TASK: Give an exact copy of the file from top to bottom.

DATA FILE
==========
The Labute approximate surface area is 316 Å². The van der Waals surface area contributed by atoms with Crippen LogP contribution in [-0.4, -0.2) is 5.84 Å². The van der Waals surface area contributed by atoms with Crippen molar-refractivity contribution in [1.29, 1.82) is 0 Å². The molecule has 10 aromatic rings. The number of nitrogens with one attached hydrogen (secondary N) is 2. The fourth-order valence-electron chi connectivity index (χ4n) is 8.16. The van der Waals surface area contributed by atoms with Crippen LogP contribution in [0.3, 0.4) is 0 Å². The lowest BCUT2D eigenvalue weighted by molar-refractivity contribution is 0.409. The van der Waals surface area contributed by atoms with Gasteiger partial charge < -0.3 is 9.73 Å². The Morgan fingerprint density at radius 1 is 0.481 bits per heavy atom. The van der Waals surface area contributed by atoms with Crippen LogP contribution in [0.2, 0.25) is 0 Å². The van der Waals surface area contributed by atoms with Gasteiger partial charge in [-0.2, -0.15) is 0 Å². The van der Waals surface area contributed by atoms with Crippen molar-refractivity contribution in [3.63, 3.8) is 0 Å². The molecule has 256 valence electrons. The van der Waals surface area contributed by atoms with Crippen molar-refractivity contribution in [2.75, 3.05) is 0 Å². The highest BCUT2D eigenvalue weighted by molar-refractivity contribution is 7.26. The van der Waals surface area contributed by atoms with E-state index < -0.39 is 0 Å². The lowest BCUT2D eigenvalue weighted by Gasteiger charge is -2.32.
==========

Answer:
The Labute approximate surface area is 316 Å². The van der Waals surface area contributed by atoms with Crippen LogP contribution in [-0.4, -0.2) is 5.84 Å². The van der Waals surface area contributed by atoms with Crippen molar-refractivity contribution in [1.29, 1.82) is 0 Å². The molecule has 10 aromatic rings. The number of nitrogens with one attached hydrogen (secondary N) is 2. The fourth-order valence-electron chi connectivity index (χ4n) is 8.16. The van der Waals surface area contributed by atoms with Crippen LogP contribution in [0.3, 0.4) is 0 Å². The lowest BCUT2D eigenvalue weighted by molar-refractivity contribution is 0.409. The van der Waals surface area contributed by atoms with Gasteiger partial charge < -0.3 is 9.73 Å². The Morgan fingerprint density at radius 1 is 0.481 bits per heavy atom. The van der Waals surface area contributed by atoms with Crippen LogP contribution in [0.2, 0.25) is 0 Å². The van der Waals surface area contributed by atoms with Gasteiger partial charge in [-0.2, -0.15) is 0 Å². The van der Waals surface area contributed by atoms with Crippen molar-refractivity contribution in [3.63, 3.8) is 0 Å². The molecule has 256 valence electrons. The van der Waals surface area contributed by atoms with Crippen molar-refractivity contribution in [2.75, 3.05) is 0 Å². The highest BCUT2D eigenvalue weighted by molar-refractivity contribution is 7.26. The van der Waals surface area contributed by atoms with E-state index < -0.39 is 0 Å². The lowest BCUT2D eigenvalue weighted by Gasteiger charge is -2.32.